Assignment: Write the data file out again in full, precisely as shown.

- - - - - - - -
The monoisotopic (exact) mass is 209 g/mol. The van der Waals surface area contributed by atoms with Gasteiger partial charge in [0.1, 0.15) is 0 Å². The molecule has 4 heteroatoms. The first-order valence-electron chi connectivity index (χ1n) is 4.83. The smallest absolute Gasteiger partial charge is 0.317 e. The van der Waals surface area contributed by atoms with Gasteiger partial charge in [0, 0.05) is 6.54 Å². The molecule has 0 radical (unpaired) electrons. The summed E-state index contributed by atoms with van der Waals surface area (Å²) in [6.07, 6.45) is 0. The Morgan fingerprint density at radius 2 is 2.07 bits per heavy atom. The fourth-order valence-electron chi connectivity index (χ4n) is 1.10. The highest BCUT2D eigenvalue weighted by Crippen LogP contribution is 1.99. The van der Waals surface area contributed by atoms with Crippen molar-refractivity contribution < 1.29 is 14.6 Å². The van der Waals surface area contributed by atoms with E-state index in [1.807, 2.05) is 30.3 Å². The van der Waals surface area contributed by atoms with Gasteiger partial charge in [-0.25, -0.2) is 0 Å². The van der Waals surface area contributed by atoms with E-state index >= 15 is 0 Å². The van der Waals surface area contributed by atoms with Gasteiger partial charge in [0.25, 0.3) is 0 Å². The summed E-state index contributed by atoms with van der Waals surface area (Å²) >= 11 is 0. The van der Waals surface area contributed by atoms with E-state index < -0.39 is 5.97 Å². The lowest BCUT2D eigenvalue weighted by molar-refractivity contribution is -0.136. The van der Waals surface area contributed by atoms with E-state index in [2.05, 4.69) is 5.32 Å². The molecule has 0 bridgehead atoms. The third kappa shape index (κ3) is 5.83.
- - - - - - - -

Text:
The monoisotopic (exact) mass is 209 g/mol. The van der Waals surface area contributed by atoms with Gasteiger partial charge in [0.1, 0.15) is 0 Å². The molecule has 4 heteroatoms. The first-order valence-electron chi connectivity index (χ1n) is 4.83. The smallest absolute Gasteiger partial charge is 0.317 e. The van der Waals surface area contributed by atoms with Gasteiger partial charge in [0, 0.05) is 6.54 Å². The molecule has 0 radical (unpaired) electrons. The summed E-state index contributed by atoms with van der Waals surface area (Å²) in [6.07, 6.45) is 0. The Morgan fingerprint density at radius 2 is 2.07 bits per heavy atom. The fourth-order valence-electron chi connectivity index (χ4n) is 1.10. The highest BCUT2D eigenvalue weighted by Crippen LogP contribution is 1.99. The van der Waals surface area contributed by atoms with Crippen molar-refractivity contribution < 1.29 is 14.6 Å². The van der Waals surface area contributed by atoms with E-state index in [1.807, 2.05) is 30.3 Å². The van der Waals surface area contributed by atoms with Gasteiger partial charge in [-0.25, -0.2) is 0 Å². The van der Waals surface area contributed by atoms with E-state index >= 15 is 0 Å². The van der Waals surface area contributed by atoms with Gasteiger partial charge in [0.25, 0.3) is 0 Å². The summed E-state index contributed by atoms with van der Waals surface area (Å²) >= 11 is 0. The van der Waals surface area contributed by atoms with E-state index < -0.39 is 5.97 Å². The lowest BCUT2D eigenvalue weighted by molar-refractivity contribution is -0.136. The van der Waals surface area contributed by atoms with E-state index in [2.05, 4.69) is 5.32 Å². The molecule has 0 bridgehead atoms. The third kappa shape index (κ3) is 5.83.